The CFTR protein channel forms a gated pathway that regulates the movement of sodium and chloride ions across the cell membrane. A defective protein or absence of this protein is the root cause of cystic fibrosis. The F508del defect prevents the CFTR from assembling correctly within the cell or causes it to be fragile, which means that it does not transport chloride properly and quickly falls apart. F508del is the most common of the more-than 1,400 CF mutations. Around 90% of the UK CF population carries at least one copy, and around 50% carries two.
Led by Professor David Sheppard at the University of Bristol, this Strategic Research Centre (SRC) aims to investigate when and where inside duct-lining cells the CFTR develops a structure capable of forming a gated pathway for chloride movement. The team will:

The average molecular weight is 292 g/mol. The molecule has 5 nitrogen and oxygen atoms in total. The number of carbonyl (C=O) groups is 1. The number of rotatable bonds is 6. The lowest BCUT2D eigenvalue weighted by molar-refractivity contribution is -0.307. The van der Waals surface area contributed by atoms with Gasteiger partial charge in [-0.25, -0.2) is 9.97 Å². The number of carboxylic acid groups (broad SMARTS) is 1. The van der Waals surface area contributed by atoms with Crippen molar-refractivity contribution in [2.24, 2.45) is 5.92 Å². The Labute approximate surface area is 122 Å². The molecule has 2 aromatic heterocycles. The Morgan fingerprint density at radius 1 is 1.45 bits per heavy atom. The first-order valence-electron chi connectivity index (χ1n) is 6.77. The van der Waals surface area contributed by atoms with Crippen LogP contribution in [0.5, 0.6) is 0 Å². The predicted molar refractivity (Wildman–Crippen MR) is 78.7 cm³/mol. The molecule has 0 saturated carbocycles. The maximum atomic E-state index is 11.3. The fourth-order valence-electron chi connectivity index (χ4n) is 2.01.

- Investigate the structure of the CFTR and how it is affected by the F508del defect; and
- Search for chemicals that repair all the faults in CFTR caused by the F508del defect, so that the CFTR is correctly made and delivered to the cell border to form a stable gated pathway for chloride movement.
The study has the potential to lead to long-term improvements in the longevity and quality of life for people with cystic fibrosis by restoring function to the defective CFTR.
Lead Principal Investigator (PI): Professor David Sheppard (University of Bristol)
Professor Frédéric Becq (Université de Poitiers)
Professor Ineke Braakman (Utrecht University)
Professor Robert C Ford (The University of Manchester)
Dr Paola Vergani (University College London)
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